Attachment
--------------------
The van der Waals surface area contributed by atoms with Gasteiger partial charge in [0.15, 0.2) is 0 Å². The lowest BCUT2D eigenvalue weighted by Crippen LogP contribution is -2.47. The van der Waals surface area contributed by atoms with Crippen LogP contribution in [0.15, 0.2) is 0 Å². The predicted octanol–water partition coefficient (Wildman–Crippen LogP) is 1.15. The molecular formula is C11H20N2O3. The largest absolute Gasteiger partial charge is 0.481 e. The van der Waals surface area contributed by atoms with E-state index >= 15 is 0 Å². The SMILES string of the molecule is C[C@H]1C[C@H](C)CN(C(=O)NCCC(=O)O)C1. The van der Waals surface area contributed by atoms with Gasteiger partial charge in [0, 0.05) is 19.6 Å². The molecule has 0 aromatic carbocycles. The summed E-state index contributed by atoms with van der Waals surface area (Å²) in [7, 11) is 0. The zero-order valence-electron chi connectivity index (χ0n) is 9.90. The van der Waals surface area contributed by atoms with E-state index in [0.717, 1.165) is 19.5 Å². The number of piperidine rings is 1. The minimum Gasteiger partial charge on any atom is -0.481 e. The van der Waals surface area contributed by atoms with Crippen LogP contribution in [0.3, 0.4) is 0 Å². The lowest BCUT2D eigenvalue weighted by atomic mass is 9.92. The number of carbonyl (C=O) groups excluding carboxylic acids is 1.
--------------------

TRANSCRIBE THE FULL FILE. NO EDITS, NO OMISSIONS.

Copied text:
The van der Waals surface area contributed by atoms with Gasteiger partial charge in [0.15, 0.2) is 0 Å². The lowest BCUT2D eigenvalue weighted by Crippen LogP contribution is -2.47. The van der Waals surface area contributed by atoms with Crippen LogP contribution in [0.15, 0.2) is 0 Å². The predicted octanol–water partition coefficient (Wildman–Crippen LogP) is 1.15. The molecular formula is C11H20N2O3. The largest absolute Gasteiger partial charge is 0.481 e. The van der Waals surface area contributed by atoms with E-state index >= 15 is 0 Å². The SMILES string of the molecule is C[C@H]1C[C@H](C)CN(C(=O)NCCC(=O)O)C1. The van der Waals surface area contributed by atoms with Gasteiger partial charge in [0, 0.05) is 19.6 Å². The molecule has 0 aromatic carbocycles. The summed E-state index contributed by atoms with van der Waals surface area (Å²) in [7, 11) is 0. The zero-order valence-electron chi connectivity index (χ0n) is 9.90. The van der Waals surface area contributed by atoms with E-state index in [0.717, 1.165) is 19.5 Å². The number of piperidine rings is 1. The minimum Gasteiger partial charge on any atom is -0.481 e. The van der Waals surface area contributed by atoms with Crippen LogP contribution in [0.3, 0.4) is 0 Å². The lowest BCUT2D eigenvalue weighted by atomic mass is 9.92. The number of carbonyl (C=O) groups excluding carboxylic acids is 1.